It is worth mentioning that in both the cases, there was no previous history of any surgical intervention. This goes on to show especially for the benefit of primary care physicians at rural set-ups to keep Meckel's diverticulum as a causative factor for young patients presenting with acute intestinal obstruction with no previous surgical history.
| Discussion|| |
Meckel's diverticulum (MD) is the most commonly encountered congenital anomaly of the small bowel, occurring in about 2% of the population. It is generally located in the anti-mesenteric border of the ileum within 100 cm proximal to the ileo-caecal valve.
As the clinical findings are obscure, most commonly patients present with pain abdomen, vomiting, constipation and abdominal distention (i.e. as same features of intestinal obstruction). The most common presentation in symptomatic is bleeding.
In studies by both Khalifa Ali Al Jabri et al. and Nádia Tenreiro et al., patients presented with a pain abdomen, distension and vomiting (as a features of obstruction). In the present study, patients also presented with pain abdomen, distension and vomiting.
Intestinal obstruction is the second most common complication of Meckel's diverticulum. Obstruction can be caused by trapping of a bowel loop by a mesodiverticular band, intussusception and by an extension into a hernia sac (Littre's hernia). Studies by Avnesh S Thakor et al. and Sami Akbulut et al. showed bowel obstruction was caused by encircling of MD and bands attached to the parietal wall abdomen respectively. In the present case also, the same findings were noted.
Conventional radiographic examination is of limited value. Although of limited value, high-resolution sonography has been used for the investigation of Meckel's diverticulum; usually it shows a fluid-filled structure in the right lower quadrant, associated with thick-walled loop of bowel. In the present scenario, USG abdomen could not detect a Meckel's diverticulum. CT abdomen is of not much valuable usually, as it is much difficult to differentiate it from normal bowel. Sun et al. in their study found mesodiverticular band as a hyperechoic lines and emphasized the role of high frequency ultrasonography in demonstration of congenital bands, especially in children. Although their study stressed that CT is superior to ultrasonography (USG) in detecting the cause of small bowel obstruction accurately. In here, CT abdomen was not done. There is a confusion regarding removal of it when detected incidentally. However, some studies have stated that in an asymptomatic patient also, it is advocated to remove, as there is an increased risk of malignant transformation of Meckel's diverticulum.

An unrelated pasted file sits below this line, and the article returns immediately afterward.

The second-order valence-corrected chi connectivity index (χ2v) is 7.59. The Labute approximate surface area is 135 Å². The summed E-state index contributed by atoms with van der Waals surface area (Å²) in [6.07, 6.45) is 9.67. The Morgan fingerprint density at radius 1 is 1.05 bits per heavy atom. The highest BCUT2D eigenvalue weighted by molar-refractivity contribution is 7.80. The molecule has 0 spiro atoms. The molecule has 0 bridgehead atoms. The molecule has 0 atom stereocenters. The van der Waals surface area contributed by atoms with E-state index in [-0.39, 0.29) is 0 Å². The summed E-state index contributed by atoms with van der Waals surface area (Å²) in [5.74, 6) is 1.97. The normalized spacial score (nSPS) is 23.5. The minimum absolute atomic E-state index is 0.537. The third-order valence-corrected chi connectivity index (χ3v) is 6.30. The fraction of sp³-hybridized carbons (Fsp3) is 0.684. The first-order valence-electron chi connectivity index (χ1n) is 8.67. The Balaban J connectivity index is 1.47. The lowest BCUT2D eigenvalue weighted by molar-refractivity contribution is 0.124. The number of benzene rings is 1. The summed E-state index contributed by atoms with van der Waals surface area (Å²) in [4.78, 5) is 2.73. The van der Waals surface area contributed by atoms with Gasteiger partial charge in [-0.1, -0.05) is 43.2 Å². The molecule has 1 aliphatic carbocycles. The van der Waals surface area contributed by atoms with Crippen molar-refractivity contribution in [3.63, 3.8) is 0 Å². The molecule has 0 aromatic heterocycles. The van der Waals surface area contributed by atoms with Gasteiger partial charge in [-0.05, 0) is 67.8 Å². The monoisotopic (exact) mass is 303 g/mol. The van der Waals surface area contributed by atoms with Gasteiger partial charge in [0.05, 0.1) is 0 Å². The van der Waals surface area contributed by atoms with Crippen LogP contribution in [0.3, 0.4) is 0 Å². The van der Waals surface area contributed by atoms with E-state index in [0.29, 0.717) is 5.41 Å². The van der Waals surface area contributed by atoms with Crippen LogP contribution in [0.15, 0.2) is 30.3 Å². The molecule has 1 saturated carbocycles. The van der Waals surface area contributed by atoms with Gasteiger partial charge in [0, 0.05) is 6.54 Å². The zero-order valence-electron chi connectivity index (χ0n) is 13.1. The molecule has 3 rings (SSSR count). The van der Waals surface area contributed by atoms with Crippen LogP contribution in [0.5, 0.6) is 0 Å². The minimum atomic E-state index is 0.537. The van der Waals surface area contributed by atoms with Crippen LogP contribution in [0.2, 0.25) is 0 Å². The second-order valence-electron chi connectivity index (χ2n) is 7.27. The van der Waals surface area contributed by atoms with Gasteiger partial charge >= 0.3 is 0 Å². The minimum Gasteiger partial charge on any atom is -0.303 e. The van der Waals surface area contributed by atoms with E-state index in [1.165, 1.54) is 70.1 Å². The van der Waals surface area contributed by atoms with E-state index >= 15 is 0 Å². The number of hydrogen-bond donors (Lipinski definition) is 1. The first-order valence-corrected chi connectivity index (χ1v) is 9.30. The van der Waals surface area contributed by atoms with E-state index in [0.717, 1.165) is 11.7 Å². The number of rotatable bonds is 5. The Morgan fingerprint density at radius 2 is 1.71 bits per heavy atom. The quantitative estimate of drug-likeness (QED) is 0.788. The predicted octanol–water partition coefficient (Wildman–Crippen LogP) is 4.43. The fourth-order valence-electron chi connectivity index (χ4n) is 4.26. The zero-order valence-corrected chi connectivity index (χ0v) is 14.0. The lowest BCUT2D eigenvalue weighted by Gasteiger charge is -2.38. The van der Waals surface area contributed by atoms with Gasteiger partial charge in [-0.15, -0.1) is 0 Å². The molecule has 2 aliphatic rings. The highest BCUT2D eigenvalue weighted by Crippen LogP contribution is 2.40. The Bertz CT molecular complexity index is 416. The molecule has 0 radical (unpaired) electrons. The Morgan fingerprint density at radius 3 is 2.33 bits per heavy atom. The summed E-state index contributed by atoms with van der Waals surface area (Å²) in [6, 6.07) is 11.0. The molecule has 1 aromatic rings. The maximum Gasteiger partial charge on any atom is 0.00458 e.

| Conclusion|| |
To conclude, Meckel's diverticulum as such is found in 2% of population and is usually indolent or asymptomatic. It may present in young patients with features of lower gastro-intestinal bleed and acute intestinal obstruction. Based on the others case reports, it is seen that Meckel's diverticulum may complicate into intestinal obstruction. Keeping in mind that Meckel's diverticulum could be the one of the reason for intestinal obstruction in patient, so it is stressed once again for the benefit of primary care physicians that in a young male patient presenting with acute intestinal obstruction; Meckel's diverticulum should be one of the differential diagnoses, especially in a virgin abdomen.
Declaration of patient consent
The authors certify that they have obtained all appropriate patient consent forms. In the form the patient(s) has/have given his/her/their consent for his/her/their images and other clinical information to be reported in the journal. The patients understand that their names and initials will not be published and due efforts will be made to conceal their identity, but anonymity cannot be guaranteed.
Financial support and sponsorship
Conflicts of interest
There are no conflicts of interest.
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[Figure 1], [Figure 2], [Figure 3], [Figure 4]